It arrived and then was thrown away.
This is actually a repeat of
an earlier entry with the title
Thread messages are eaten by modal loops,
but I'm repeating it with a better subject line to help search engines.
But since I'm here, I may as well augment the existing article.
Obvious places where you have modal loops on a UI thread are functions
that are explicitly modal like DialogBox
or MessageBox or
But there are less obvious modal loops, like the modal loop that runs
when you click on the caption bar and hold the button
or the modal loop that runs when COM is waiting for a cross-thread call
And since you don't control those modal loops, when they call
DispatchMessage, your thread message will simply be
If you need to communicate reliably with a thread that also displays UI,
then create a hidden window and send or post messages to that window.
This year, I was woefully unprepared for the annual
Chilly Hilly ride,
not having gotten on my bicycle for the entire month of February.
And I paid dearly for this lack of preparation,
conking out and ending up walking up some of the last few hills.
I rode with a few other people, but I quickly ended up lagging
They would sometimes stop to let me catch up,
but I told them not to bother and just go at their own pace.
At one point, I ran over a nail and lost precious time to a flat tire.
(I took the flat tire as an opportunity to take my midpoint break,
since it occurred just a half mile or so from the cider stop.)
After patching the flat, I caught up to the rest of the group at the
cider stop, where they were nearly ready to resume the ride.
We left the cider stop together, but I quickly fell behind.
I rolled into the finish as the rest of the group finished up their chili
(a traditional post-ride snack),
so we all headed out directly to the ferry.
(Basically, I used their break time as my opportunity to catch up.)
We were just in time for
the 1:10 run, but we were too far back in line and they stopped
accepting riders just as we reached the front.
I guess I had time to have some chili after all,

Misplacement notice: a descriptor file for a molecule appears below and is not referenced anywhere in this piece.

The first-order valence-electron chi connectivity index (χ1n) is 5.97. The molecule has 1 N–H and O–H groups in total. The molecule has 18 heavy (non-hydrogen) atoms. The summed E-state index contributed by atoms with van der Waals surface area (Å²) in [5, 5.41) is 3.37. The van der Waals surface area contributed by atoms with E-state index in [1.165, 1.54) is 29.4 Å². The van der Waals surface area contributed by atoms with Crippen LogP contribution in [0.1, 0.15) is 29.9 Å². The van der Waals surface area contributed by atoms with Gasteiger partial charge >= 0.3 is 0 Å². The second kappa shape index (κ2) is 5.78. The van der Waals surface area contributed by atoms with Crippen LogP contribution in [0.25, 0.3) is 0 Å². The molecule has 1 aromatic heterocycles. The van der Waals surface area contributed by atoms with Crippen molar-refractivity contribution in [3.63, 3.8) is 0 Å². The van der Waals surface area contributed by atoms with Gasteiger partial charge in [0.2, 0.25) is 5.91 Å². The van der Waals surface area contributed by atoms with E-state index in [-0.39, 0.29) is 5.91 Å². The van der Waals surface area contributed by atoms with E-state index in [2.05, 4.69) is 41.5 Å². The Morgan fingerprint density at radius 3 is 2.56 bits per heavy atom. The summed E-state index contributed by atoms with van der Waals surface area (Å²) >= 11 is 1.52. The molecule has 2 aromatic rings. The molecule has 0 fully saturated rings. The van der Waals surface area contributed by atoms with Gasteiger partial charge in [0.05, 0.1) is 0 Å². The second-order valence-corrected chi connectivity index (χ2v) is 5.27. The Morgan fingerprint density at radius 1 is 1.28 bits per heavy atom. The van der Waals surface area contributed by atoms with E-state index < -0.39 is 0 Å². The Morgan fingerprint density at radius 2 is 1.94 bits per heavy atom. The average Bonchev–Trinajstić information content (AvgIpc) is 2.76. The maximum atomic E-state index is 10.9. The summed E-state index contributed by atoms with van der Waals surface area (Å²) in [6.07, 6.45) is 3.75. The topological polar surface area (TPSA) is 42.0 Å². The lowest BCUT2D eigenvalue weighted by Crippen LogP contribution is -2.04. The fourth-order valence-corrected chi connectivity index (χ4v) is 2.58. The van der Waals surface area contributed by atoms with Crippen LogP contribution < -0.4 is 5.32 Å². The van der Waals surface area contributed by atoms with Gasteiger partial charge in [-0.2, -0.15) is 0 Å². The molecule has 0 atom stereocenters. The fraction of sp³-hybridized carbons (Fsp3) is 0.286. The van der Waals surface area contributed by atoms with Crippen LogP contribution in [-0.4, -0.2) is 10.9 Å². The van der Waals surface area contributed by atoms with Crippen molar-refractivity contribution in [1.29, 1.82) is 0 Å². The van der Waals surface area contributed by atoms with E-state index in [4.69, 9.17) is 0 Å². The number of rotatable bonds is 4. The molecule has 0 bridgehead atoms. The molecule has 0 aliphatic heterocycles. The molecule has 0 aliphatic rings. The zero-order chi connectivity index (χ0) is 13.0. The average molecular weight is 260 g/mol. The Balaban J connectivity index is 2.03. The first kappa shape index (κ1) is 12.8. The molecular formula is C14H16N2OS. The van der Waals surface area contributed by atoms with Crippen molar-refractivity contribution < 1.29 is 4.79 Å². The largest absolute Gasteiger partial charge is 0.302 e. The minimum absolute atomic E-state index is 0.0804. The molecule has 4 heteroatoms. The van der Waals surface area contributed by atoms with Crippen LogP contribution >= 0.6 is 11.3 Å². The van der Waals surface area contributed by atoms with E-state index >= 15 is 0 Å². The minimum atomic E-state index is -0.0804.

but by this point I didn't want to lose my place in line.
My record against Chilly Hilly is now even at
2 wins, 2 losses.
Ferry trivia: Even though there was room for more bicycles on the
ferry, they wouldn't accept any more.
This wasn't because they were being mean.
They were following safety rules:
While the limiting factor in how many cars they will allow on the
ferry is the amount of space on the ferry deck,
the limiting factor in how many bicycles they will accept on the ferry
is the number of life jackets they have.
Nobody would know:
Right near the start, a wine store advertised that it was offering
Don't just lubricate your bicycle; lubricate yourself!
One of my friends who was riding by himself noted
"I saw that sign and thought to myself,
you know, I could just go in there, drink wine for three hours,
then tootle back to the ferry for the return trip, and nobody would know."
I wonder if anybody actually did that.
Chilly Hilly trivia:
There were 6028 riders this year,
a huge increase from the 3585 riders last year.
Are you sick of all these little blurbs yet?
Photos of the ferry ride from the Seattle P-I.
The Kitsap Sun link above also has pictures of the ride itself.
Then again, the "no sense of fashion or taste" may be redundant.
Perhaps you are so enamored of the Microsoft-branded
at the Company Meeting
that you can't keep your excitement to yourself
and want to share the joy with a friend.
You can now pick one up at the Microsoft Company Store in Redmond,
right across the hall from the
(The Rapture Index ticks up another notch.)
"You shouldn't have."
Previously, in Christmas gift ideas.
¹ The Internets.
¹ The Internets.